Kallipolis, Gallipoli, is not just yet-another First World War centenary. It is one of the significant moments in World History. It is the last occasion when the forces of what we could then still call Christendom engaged the Ottoman Empire. It was the last Crusade, when we set out to retake Constantinople. It was an enterprise which was part of our alliance with Christian Russia, Holy Russia. Strange, though, that Churchill was its begetter.
It was a failure. Even though Turkey was involved in the eventual defeat of Germany and her associates, and Constantinople was indeed occupied by the victorious Allies between 1918 and 1923, the Gallipoli campaign itself ended in ignominious defeat. It involved a great loss of life. As well as all the Allied troops who died, we remember most particularly on ANZAC day the Anzacs, "the poor dead Australians", and the New Zealanders, our kinsmen, and we pray for the repose of their souls. That defeat was the baptism of fire which represented the birth of those two great nations ... for which we also pray, for their good estate, for Christian civilisation which is still alive in their Christian communities.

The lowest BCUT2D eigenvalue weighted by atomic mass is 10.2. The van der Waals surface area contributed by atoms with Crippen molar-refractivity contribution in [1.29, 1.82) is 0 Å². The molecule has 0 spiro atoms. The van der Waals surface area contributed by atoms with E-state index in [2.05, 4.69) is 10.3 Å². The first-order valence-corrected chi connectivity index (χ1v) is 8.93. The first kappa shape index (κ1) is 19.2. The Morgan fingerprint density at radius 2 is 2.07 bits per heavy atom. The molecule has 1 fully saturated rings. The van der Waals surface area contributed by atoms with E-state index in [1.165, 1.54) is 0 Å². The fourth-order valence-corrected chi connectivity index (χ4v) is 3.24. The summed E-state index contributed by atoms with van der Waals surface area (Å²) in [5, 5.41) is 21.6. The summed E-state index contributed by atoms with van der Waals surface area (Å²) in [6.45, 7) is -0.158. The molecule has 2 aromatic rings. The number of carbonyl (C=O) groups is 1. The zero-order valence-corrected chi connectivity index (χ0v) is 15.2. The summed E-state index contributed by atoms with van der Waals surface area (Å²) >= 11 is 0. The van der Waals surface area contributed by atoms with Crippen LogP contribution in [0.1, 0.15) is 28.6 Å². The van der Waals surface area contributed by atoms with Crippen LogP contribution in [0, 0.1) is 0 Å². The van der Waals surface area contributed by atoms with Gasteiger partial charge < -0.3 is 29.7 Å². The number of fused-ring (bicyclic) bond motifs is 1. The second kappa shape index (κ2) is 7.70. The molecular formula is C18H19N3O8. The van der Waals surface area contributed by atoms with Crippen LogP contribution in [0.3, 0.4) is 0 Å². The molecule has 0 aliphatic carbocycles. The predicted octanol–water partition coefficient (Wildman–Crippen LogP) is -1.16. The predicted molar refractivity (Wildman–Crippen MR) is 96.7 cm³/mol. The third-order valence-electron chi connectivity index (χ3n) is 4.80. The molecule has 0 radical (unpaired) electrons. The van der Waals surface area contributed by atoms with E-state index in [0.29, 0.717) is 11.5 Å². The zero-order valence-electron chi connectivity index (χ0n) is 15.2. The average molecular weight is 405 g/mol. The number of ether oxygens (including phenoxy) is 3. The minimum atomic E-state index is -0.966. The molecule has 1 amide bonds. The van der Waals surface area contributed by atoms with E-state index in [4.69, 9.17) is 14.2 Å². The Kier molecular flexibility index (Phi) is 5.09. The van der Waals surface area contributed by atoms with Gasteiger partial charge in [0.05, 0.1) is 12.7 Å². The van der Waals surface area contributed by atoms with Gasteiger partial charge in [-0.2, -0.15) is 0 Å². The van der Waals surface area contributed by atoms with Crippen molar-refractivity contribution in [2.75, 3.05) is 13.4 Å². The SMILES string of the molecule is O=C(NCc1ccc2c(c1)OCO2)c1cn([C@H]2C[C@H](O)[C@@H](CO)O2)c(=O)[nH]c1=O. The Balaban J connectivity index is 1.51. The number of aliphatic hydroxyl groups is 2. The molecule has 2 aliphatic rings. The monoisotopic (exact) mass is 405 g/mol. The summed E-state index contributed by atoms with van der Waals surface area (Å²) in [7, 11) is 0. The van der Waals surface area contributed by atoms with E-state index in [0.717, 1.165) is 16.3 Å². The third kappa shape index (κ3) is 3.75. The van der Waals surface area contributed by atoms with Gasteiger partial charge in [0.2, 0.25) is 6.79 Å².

It was a failure. The problem about the triumphalist, Whiggish view of History upon which many of us were brought up is it indoctrinates its victims with the idea that the Goodies always win; that the winners must therefore have been the Goodies. That this is not so, is one of the most important lessons to be learned; and we British Catholics, with our counter-cultural hermeneutic of our own Island History in the centuries after 1559, ought to be among the first to understand this and to teach it.
Like many British families, mine still has the little brass tin which the Princess Mary had sent to all fighting men (and women auxiliaries) of the "Imperium Britannicum" at Christmas 1914. It reminds us that we bore arms with the French and the Russians. Every time I look at it, I wonder whether our politicians are right so to demonise Russia, without qualification, at a time when, whatever its failings, Russia is no longer an atheist power and when it faces the same threats from militant Islam as we do ourselves.
I trust that all my readers will remember to pray for the soldiers who died near the Beautiful City, and for the sailors who died in the seas around Constantinople.